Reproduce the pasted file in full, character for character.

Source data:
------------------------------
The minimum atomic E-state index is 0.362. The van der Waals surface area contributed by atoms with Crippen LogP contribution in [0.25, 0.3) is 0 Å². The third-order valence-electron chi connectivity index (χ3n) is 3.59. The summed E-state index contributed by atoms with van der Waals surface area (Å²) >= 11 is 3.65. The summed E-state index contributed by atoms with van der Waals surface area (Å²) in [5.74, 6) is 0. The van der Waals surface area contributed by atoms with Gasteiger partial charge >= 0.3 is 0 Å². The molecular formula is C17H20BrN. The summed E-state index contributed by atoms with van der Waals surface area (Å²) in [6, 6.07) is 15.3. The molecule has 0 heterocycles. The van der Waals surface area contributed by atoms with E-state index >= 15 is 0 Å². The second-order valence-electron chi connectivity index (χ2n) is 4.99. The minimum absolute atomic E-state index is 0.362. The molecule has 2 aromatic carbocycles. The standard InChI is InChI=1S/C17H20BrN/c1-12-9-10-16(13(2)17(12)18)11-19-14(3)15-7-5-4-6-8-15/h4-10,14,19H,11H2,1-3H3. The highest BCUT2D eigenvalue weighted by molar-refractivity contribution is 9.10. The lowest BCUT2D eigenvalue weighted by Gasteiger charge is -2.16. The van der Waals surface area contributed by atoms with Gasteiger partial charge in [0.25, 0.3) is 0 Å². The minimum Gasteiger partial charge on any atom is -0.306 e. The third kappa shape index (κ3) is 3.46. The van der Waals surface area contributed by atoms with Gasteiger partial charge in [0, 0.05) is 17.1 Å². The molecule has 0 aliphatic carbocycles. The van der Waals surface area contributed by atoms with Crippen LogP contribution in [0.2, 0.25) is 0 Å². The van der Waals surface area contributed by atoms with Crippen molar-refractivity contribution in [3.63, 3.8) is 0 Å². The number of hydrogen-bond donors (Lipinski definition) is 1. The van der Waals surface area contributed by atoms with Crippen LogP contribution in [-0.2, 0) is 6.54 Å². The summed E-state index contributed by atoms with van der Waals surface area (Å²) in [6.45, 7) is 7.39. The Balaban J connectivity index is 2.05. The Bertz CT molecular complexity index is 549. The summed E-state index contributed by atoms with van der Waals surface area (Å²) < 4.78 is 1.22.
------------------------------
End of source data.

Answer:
The minimum atomic E-state index is 0.362. The van der Waals surface area contributed by atoms with Crippen LogP contribution in [0.25, 0.3) is 0 Å². The third-order valence-electron chi connectivity index (χ3n) is 3.59. The summed E-state index contributed by atoms with van der Waals surface area (Å²) >= 11 is 3.65. The summed E-state index contributed by atoms with van der Waals surface area (Å²) in [5.74, 6) is 0. The van der Waals surface area contributed by atoms with Gasteiger partial charge >= 0.3 is 0 Å². The molecular formula is C17H20BrN. The summed E-state index contributed by atoms with van der Waals surface area (Å²) in [6, 6.07) is 15.3. The molecule has 0 heterocycles. The van der Waals surface area contributed by atoms with E-state index >= 15 is 0 Å². The second-order valence-electron chi connectivity index (χ2n) is 4.99. The minimum absolute atomic E-state index is 0.362. The molecule has 2 aromatic carbocycles. The standard InChI is InChI=1S/C17H20BrN/c1-12-9-10-16(13(2)17(12)18)11-19-14(3)15-7-5-4-6-8-15/h4-10,14,19H,11H2,1-3H3. The highest BCUT2D eigenvalue weighted by molar-refractivity contribution is 9.10. The lowest BCUT2D eigenvalue weighted by Gasteiger charge is -2.16. The van der Waals surface area contributed by atoms with Gasteiger partial charge in [0.25, 0.3) is 0 Å². The minimum Gasteiger partial charge on any atom is -0.306 e. The third kappa shape index (κ3) is 3.46. The van der Waals surface area contributed by atoms with Gasteiger partial charge in [0, 0.05) is 17.1 Å². The molecule has 0 aliphatic carbocycles. The van der Waals surface area contributed by atoms with Crippen LogP contribution in [0.2, 0.25) is 0 Å². The van der Waals surface area contributed by atoms with Crippen molar-refractivity contribution in [3.63, 3.8) is 0 Å². The number of hydrogen-bond donors (Lipinski definition) is 1. The van der Waals surface area contributed by atoms with Crippen LogP contribution in [-0.2, 0) is 6.54 Å². The summed E-state index contributed by atoms with van der Waals surface area (Å²) in [6.45, 7) is 7.39. The Balaban J connectivity index is 2.05. The Bertz CT molecular complexity index is 549. The summed E-state index contributed by atoms with van der Waals surface area (Å²) < 4.78 is 1.22.